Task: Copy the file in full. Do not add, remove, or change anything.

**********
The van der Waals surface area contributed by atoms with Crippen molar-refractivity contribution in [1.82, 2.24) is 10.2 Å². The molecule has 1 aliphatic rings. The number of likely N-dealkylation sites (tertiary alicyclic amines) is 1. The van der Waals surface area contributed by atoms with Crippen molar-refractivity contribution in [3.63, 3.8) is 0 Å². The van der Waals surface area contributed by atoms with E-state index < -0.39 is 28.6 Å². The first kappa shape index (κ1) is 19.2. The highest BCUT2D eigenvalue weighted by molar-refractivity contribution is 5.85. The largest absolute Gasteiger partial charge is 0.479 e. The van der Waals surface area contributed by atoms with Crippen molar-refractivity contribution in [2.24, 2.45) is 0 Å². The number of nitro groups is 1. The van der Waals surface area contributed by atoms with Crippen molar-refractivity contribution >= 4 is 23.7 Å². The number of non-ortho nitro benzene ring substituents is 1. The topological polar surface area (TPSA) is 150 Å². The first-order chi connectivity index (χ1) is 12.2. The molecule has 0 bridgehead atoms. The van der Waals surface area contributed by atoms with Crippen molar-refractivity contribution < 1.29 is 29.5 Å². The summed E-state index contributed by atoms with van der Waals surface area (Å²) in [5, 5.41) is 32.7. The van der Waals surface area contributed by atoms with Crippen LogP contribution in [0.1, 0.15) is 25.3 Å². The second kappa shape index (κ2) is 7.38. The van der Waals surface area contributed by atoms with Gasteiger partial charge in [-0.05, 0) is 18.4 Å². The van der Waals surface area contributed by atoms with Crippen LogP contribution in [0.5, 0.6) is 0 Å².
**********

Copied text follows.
The van der Waals surface area contributed by atoms with Crippen molar-refractivity contribution in [1.82, 2.24) is 10.2 Å². The molecule has 1 aliphatic rings. The number of likely N-dealkylation sites (tertiary alicyclic amines) is 1. The van der Waals surface area contributed by atoms with Crippen molar-refractivity contribution in [3.63, 3.8) is 0 Å². The van der Waals surface area contributed by atoms with E-state index < -0.39 is 28.6 Å². The first kappa shape index (κ1) is 19.2. The highest BCUT2D eigenvalue weighted by molar-refractivity contribution is 5.85. The largest absolute Gasteiger partial charge is 0.479 e. The van der Waals surface area contributed by atoms with Crippen molar-refractivity contribution in [2.24, 2.45) is 0 Å². The number of nitro groups is 1. The van der Waals surface area contributed by atoms with Crippen molar-refractivity contribution >= 4 is 23.7 Å². The number of non-ortho nitro benzene ring substituents is 1. The topological polar surface area (TPSA) is 150 Å². The first-order chi connectivity index (χ1) is 12.2. The molecule has 0 bridgehead atoms. The van der Waals surface area contributed by atoms with Crippen molar-refractivity contribution < 1.29 is 29.5 Å². The summed E-state index contributed by atoms with van der Waals surface area (Å²) in [5, 5.41) is 32.7. The van der Waals surface area contributed by atoms with Crippen LogP contribution in [0.1, 0.15) is 25.3 Å². The second kappa shape index (κ2) is 7.38. The van der Waals surface area contributed by atoms with Gasteiger partial charge in [-0.05, 0) is 18.4 Å². The van der Waals surface area contributed by atoms with Crippen LogP contribution in [0.5, 0.6) is 0 Å².